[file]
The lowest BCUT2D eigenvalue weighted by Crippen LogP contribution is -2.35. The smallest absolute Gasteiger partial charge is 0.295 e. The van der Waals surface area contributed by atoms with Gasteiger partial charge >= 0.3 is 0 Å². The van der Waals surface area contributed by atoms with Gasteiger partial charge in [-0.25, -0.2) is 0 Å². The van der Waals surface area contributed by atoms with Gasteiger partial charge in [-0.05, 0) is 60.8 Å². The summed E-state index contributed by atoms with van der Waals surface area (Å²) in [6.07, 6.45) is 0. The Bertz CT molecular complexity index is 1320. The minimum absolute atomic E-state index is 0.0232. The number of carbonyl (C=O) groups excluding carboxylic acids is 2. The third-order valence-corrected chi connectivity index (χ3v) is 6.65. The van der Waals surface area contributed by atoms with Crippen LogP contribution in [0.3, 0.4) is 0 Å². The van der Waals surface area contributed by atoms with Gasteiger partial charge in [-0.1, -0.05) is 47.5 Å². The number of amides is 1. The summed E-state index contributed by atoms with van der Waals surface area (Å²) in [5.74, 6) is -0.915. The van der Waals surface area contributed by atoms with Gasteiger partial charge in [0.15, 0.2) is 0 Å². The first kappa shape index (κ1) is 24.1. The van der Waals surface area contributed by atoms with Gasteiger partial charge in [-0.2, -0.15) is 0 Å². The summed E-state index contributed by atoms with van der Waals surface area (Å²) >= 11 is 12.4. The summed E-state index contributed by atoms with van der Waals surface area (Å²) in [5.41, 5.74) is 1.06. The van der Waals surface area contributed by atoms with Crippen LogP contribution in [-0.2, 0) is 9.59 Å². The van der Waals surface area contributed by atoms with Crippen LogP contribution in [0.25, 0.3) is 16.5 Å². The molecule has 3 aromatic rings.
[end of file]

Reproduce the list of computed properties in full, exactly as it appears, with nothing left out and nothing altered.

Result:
The lowest BCUT2D eigenvalue weighted by Crippen LogP contribution is -2.35. The smallest absolute Gasteiger partial charge is 0.295 e. The van der Waals surface area contributed by atoms with Gasteiger partial charge >= 0.3 is 0 Å². The van der Waals surface area contributed by atoms with Gasteiger partial charge in [-0.25, -0.2) is 0 Å². The van der Waals surface area contributed by atoms with Gasteiger partial charge in [-0.05, 0) is 60.8 Å². The summed E-state index contributed by atoms with van der Waals surface area (Å²) in [6.07, 6.45) is 0. The Bertz CT molecular complexity index is 1320. The minimum absolute atomic E-state index is 0.0232. The number of carbonyl (C=O) groups excluding carboxylic acids is 2. The third-order valence-corrected chi connectivity index (χ3v) is 6.65. The van der Waals surface area contributed by atoms with Crippen LogP contribution in [0.3, 0.4) is 0 Å². The van der Waals surface area contributed by atoms with Gasteiger partial charge in [-0.1, -0.05) is 47.5 Å². The number of amides is 1. The summed E-state index contributed by atoms with van der Waals surface area (Å²) in [5.74, 6) is -0.915. The van der Waals surface area contributed by atoms with Gasteiger partial charge in [0.15, 0.2) is 0 Å². The first kappa shape index (κ1) is 24.1. The van der Waals surface area contributed by atoms with Gasteiger partial charge in [-0.2, -0.15) is 0 Å². The summed E-state index contributed by atoms with van der Waals surface area (Å²) >= 11 is 12.4. The summed E-state index contributed by atoms with van der Waals surface area (Å²) in [5.41, 5.74) is 1.06. The van der Waals surface area contributed by atoms with Crippen LogP contribution in [-0.2, 0) is 9.59 Å². The van der Waals surface area contributed by atoms with Crippen LogP contribution in [0.25, 0.3) is 16.5 Å². The molecule has 3 aromatic rings.